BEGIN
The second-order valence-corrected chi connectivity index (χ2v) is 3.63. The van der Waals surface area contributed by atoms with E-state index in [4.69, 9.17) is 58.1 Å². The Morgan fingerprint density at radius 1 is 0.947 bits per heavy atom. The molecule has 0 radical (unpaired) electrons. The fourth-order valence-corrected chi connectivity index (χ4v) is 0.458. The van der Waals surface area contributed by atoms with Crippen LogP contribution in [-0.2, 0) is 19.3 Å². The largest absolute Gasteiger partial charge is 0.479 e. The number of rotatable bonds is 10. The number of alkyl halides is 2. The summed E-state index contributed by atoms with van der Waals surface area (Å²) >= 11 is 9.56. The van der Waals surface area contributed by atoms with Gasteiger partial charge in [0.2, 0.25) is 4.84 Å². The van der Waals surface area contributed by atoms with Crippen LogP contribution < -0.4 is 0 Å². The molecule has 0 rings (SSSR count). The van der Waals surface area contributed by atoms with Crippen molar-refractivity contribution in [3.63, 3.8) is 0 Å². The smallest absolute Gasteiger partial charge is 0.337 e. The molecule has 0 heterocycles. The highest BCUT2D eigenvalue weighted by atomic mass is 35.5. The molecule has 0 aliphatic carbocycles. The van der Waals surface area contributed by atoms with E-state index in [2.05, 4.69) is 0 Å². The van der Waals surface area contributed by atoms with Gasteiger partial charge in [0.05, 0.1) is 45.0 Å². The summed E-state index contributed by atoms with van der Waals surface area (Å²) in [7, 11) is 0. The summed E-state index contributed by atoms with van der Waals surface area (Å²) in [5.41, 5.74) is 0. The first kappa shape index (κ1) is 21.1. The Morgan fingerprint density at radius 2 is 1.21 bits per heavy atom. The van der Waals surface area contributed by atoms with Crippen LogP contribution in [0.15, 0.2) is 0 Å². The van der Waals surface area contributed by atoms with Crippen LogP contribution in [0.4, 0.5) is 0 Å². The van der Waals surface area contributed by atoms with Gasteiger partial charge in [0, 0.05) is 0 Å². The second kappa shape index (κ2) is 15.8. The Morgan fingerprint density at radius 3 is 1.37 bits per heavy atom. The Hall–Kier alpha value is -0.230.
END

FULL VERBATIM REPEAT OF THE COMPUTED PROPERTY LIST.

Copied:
The second-order valence-corrected chi connectivity index (χ2v) is 3.63. The van der Waals surface area contributed by atoms with E-state index in [4.69, 9.17) is 58.1 Å². The Morgan fingerprint density at radius 1 is 0.947 bits per heavy atom. The molecule has 0 radical (unpaired) electrons. The fourth-order valence-corrected chi connectivity index (χ4v) is 0.458. The van der Waals surface area contributed by atoms with Crippen LogP contribution in [-0.2, 0) is 19.3 Å². The largest absolute Gasteiger partial charge is 0.479 e. The number of rotatable bonds is 10. The number of alkyl halides is 2. The summed E-state index contributed by atoms with van der Waals surface area (Å²) >= 11 is 9.56. The van der Waals surface area contributed by atoms with Gasteiger partial charge in [0.2, 0.25) is 4.84 Å². The van der Waals surface area contributed by atoms with Crippen LogP contribution < -0.4 is 0 Å². The molecule has 0 rings (SSSR count). The van der Waals surface area contributed by atoms with Crippen molar-refractivity contribution in [3.63, 3.8) is 0 Å². The smallest absolute Gasteiger partial charge is 0.337 e. The molecule has 0 heterocycles. The highest BCUT2D eigenvalue weighted by atomic mass is 35.5. The molecule has 0 aliphatic carbocycles. The van der Waals surface area contributed by atoms with E-state index in [2.05, 4.69) is 0 Å². The van der Waals surface area contributed by atoms with Gasteiger partial charge in [0.05, 0.1) is 45.0 Å². The summed E-state index contributed by atoms with van der Waals surface area (Å²) in [7, 11) is 0. The summed E-state index contributed by atoms with van der Waals surface area (Å²) in [5.41, 5.74) is 0. The first kappa shape index (κ1) is 21.1. The Morgan fingerprint density at radius 2 is 1.21 bits per heavy atom. The van der Waals surface area contributed by atoms with Crippen LogP contribution in [0.15, 0.2) is 0 Å². The van der Waals surface area contributed by atoms with Crippen LogP contribution in [0.4, 0.5) is 0 Å². The van der Waals surface area contributed by atoms with Gasteiger partial charge in [0, 0.05) is 0 Å². The second kappa shape index (κ2) is 15.8. The Morgan fingerprint density at radius 3 is 1.37 bits per heavy atom. The Hall–Kier alpha value is -0.230.